Last night I produced the plot below and was very surprised at the jagged spike. I knew the curve should be smooth and strictly increasing.

My first thought was that there must be a numerical accuracy problem in my code, but it turns out there’s a bug in SciPy version 0.8.0b1. I started to report it, but I saw there were similar bug reports and one such report was marked as closed, so presumably the fix will appear in the next release.

The problem is that SciPy’s `erf`

function is inaccurate for arguments with imaginary part near 5.8. For example, Mathematica computes erf(1.0 + 5.7i) as -4.5717×10^{12} + 1.04767×10^{12} i. SciPy computes the same value as -4.4370×10^{12} + 1.3652×10^{12} i. The imaginary component is off by about 30%.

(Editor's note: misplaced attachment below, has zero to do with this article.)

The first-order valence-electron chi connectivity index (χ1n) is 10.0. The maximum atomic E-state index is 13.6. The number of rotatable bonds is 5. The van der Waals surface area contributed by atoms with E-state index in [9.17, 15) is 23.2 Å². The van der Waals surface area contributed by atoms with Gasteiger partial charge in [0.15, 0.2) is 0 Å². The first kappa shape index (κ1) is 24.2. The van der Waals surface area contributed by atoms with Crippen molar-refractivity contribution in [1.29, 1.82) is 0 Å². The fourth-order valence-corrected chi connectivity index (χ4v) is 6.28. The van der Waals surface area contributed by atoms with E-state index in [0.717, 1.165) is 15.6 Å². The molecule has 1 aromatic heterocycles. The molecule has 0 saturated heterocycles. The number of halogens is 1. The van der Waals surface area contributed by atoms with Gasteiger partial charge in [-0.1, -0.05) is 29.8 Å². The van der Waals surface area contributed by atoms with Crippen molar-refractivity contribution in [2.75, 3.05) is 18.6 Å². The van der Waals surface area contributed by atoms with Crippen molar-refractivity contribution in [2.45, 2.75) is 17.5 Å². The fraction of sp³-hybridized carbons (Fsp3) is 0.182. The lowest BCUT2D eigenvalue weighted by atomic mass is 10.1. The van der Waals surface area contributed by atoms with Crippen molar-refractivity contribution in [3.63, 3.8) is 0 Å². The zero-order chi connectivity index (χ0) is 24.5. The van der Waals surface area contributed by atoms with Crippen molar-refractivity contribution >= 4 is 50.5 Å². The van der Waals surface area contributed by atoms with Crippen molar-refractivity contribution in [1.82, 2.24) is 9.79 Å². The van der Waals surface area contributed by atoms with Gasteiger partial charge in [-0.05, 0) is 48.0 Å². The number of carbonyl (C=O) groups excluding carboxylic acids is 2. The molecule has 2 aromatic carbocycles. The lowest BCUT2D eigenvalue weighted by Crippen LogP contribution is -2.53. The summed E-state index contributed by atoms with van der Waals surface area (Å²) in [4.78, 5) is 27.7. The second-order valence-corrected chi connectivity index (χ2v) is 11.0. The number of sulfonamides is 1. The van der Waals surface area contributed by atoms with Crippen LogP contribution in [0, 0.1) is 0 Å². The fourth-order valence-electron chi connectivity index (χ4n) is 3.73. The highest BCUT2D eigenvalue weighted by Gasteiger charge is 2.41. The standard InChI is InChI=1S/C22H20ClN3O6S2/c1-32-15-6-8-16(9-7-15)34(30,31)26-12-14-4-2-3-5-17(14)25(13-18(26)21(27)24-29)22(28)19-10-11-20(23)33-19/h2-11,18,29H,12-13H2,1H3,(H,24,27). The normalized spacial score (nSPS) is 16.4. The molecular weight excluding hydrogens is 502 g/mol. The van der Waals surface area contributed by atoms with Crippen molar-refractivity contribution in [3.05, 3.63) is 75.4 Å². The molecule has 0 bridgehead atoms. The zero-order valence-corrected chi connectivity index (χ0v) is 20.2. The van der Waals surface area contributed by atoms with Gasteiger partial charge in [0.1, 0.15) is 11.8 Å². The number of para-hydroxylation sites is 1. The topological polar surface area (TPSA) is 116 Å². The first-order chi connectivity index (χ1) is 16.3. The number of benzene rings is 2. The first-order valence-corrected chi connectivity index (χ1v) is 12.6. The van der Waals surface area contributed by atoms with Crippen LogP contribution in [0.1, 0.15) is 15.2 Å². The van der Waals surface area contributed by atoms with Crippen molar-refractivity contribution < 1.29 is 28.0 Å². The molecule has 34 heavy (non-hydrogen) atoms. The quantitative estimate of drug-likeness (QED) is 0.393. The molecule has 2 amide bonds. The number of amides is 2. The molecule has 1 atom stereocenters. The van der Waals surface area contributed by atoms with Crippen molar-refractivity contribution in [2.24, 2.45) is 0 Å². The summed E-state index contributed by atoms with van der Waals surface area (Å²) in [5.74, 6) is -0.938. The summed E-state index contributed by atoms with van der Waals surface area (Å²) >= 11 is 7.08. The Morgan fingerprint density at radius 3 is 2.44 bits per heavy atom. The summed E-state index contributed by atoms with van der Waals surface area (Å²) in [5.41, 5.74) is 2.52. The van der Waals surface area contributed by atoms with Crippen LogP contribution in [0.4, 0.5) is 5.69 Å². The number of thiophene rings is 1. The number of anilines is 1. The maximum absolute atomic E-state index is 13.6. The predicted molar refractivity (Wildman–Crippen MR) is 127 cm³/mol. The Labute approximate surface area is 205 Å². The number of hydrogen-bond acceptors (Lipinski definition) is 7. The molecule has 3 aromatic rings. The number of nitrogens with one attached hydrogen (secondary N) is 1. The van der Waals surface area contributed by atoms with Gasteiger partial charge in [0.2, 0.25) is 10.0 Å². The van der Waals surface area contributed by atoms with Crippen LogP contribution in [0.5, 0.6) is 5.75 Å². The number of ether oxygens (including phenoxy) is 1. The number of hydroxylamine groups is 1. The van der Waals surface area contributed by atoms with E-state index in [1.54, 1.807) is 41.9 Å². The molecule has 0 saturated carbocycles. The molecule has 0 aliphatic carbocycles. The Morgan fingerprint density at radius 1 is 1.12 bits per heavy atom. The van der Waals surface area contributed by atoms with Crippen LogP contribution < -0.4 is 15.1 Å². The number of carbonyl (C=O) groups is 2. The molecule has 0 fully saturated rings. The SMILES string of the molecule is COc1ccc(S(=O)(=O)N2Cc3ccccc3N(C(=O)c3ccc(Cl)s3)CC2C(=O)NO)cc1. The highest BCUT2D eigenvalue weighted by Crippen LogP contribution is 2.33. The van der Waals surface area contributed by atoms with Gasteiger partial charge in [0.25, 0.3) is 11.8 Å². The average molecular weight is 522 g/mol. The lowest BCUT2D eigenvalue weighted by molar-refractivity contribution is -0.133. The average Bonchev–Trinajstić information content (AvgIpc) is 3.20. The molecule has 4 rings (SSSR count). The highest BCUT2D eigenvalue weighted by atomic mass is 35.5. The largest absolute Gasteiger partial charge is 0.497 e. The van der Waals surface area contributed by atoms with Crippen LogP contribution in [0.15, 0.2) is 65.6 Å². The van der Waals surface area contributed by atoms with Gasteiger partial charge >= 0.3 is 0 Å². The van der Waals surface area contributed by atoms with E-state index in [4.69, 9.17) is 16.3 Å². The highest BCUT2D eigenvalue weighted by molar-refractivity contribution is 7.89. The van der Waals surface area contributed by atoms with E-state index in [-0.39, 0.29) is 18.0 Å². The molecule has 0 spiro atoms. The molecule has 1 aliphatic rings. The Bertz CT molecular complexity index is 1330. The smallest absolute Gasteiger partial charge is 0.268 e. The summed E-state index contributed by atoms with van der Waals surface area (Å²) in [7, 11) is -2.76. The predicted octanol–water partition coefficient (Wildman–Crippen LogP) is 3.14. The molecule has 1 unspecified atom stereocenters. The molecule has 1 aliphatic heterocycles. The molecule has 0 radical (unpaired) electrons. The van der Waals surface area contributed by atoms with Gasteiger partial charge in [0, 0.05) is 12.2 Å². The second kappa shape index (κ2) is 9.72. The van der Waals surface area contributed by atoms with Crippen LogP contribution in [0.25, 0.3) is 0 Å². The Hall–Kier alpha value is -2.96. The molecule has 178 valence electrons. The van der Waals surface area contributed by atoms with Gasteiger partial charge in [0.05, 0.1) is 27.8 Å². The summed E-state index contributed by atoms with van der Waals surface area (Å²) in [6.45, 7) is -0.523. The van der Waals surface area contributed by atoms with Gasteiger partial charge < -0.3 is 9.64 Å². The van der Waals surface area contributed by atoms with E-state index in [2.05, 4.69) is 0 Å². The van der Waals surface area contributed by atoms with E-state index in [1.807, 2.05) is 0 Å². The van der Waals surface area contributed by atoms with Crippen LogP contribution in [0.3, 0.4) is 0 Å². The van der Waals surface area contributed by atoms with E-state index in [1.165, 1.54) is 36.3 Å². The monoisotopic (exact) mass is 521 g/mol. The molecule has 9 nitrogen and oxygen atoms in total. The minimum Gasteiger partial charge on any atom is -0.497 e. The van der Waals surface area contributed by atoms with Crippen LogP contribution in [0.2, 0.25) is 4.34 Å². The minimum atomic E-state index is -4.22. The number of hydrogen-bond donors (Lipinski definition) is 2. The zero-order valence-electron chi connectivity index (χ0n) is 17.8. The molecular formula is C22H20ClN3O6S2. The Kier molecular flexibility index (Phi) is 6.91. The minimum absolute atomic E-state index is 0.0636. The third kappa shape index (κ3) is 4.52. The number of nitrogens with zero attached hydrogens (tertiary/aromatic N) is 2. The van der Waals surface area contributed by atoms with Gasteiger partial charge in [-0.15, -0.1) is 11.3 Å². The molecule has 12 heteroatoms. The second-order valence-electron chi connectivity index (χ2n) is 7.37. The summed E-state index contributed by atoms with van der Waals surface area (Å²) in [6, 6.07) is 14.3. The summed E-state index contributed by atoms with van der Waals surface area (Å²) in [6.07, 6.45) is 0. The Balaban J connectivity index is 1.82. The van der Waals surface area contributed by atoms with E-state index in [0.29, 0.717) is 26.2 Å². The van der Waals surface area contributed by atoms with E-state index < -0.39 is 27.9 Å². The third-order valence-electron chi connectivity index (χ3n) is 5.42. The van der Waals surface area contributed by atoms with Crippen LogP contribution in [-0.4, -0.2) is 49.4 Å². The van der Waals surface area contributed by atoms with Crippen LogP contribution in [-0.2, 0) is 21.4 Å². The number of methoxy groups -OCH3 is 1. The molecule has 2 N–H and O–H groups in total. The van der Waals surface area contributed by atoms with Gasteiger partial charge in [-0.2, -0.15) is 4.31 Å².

Here is the code that produced the plot.

from scipy.special import erf from numpy import linspace, exp import matplotlib.pyplot as plt def g(y): z = (1 + 1j*y) / sqrt(2) temp = exp(z*z)*(1 - erf(z)) u, v = temp.real, temp.imag return -v / u x = linspace(0, 10, 101) plt.plot(x, g(x))

In [31]: sp.__version__

Out[31]: ‘0.9.0.dev’

In [32]: sp.special.erf(1.0 + 5.7j)*1e-12

Out[32]: (-4.5717045780553551+1.0476748318787288j)

The fix is also included in the current Scipy 0.8.0 release.

BONJOUR,

erf(z) =int(exp-t2dt) 0<t<x (1)

erf(z)=1-[1+0.278393z+0.230389z2+0.000972z3+0.078108z4]puiss-4 +e(z) (2)

jai pas compris comment trouve (2) aprtir de (1)

marci